The Buckeye State pumps out about 16,000 barrels a day of oil.
YOUNGSTOWN -- The lack of a comprehensive national energy policy is preventing Ohio oil and gas producers from attracting the investment dollars they need for exploration and drilling, an industry official says.
"We are not replacing reserves as a country," said Tom Stewart, executive vice president of the Ohio Oil and Natural Gas Association. "We are becoming more and more reliant on foreign countries."
A national energy policy could increase access to known oil and natural gas fields, which would lessen this dependence, he said.
Larger supplies also would take some volatility out of prices, which is often caused by international events, he said.
Now, producers are scrambling to find fields in isolated areas where drilling can be done without impacting an urban environment or upsetting environmentalists.
He compared the recent controversy over drilling in Alaska's Arctic National Wildlife Refuge to Ohio's refusal to even discuss drilling in Lake Erie. In both cases, a fairly new technology called directional drilling, where one drilling platform is bored sideways directly into a reservoir, makes it possible to drill in an environmentally responsible fashion, he said.
While Congress at least considered drilling in the ANWR, Gov. Bob Taft and several legislators have already said no to Lake Erie drilling, Stewart said. This hasn't stopped the Canadians, however, who are selling natural gas from beneath Lake Erie to utility companies in Ohio and elsewhere.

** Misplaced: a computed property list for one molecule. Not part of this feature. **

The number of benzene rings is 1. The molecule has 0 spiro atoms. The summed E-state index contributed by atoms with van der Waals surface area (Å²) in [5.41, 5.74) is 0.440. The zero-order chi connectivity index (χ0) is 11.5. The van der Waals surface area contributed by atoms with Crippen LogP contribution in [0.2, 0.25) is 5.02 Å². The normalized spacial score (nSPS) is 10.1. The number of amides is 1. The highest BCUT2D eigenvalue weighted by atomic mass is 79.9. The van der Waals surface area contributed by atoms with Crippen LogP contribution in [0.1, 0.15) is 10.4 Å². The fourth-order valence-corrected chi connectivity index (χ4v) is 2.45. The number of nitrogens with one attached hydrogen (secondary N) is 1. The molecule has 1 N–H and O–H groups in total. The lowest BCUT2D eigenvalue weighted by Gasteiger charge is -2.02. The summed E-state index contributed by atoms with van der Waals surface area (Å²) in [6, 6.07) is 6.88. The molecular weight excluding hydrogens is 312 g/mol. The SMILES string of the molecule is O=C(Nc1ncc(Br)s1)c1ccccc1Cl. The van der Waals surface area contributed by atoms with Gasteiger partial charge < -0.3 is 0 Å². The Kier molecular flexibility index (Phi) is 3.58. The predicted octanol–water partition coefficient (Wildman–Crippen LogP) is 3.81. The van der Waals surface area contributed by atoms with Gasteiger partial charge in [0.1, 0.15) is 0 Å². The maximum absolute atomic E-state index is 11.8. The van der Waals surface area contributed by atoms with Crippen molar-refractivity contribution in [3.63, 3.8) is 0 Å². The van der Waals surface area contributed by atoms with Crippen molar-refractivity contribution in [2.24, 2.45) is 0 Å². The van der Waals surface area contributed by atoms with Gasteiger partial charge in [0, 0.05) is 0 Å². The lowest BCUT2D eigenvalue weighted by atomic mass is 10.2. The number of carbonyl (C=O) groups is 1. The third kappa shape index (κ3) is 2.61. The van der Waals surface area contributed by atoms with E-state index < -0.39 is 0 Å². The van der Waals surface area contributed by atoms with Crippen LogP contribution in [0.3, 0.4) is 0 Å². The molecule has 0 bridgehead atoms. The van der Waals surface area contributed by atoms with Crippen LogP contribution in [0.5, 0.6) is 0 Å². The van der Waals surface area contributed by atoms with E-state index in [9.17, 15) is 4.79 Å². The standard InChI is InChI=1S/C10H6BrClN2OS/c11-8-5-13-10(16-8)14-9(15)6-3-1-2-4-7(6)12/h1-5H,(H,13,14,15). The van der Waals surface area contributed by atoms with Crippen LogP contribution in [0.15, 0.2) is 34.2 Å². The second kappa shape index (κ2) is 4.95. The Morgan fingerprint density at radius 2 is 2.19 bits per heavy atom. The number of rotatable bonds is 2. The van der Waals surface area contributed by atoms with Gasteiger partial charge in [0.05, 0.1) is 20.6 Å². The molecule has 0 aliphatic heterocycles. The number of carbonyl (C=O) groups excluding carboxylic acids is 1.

While Stewart stopped short of advocating drilling in Lake Erie, he said many producers want to know why it won't even be discussed.
"We just want to talk about it," he said. Ben Cart, president of Poland-based Petrox, is one local producer who would like an answer.
"We're just looking for an understanding," he said.
Ohio producers know what to do, he said. Directional drilling has already been done with new wells at Berlin Reservoir and Mosquito Lake.
Many of the known fields locally are within urban areas in the city of Youngstown, said Cart. This is a dilemma for gas and oil producers in Ohio. Directional drilling is an option in these cases, but it's more expensive than sinking a well directly into the ground.
Drilling in rural areas also is becoming harder, Cart said. Aside from environmental objections, obtaining leases is becoming more difficult when farmers can sell land to developers for commercial projects.
Both Cart and Stewart predicted a slow and steady rise in energy prices within the next five years, although external forces will cause peaks and valleys. Ohio is in a better position than most states, said Cart and Stewart. While not on a par with Texas or Louisiana, the Buckeye State still produces about 10 percent of the natural gas it consumes and pumps out about 16,000 barrels a day of oil.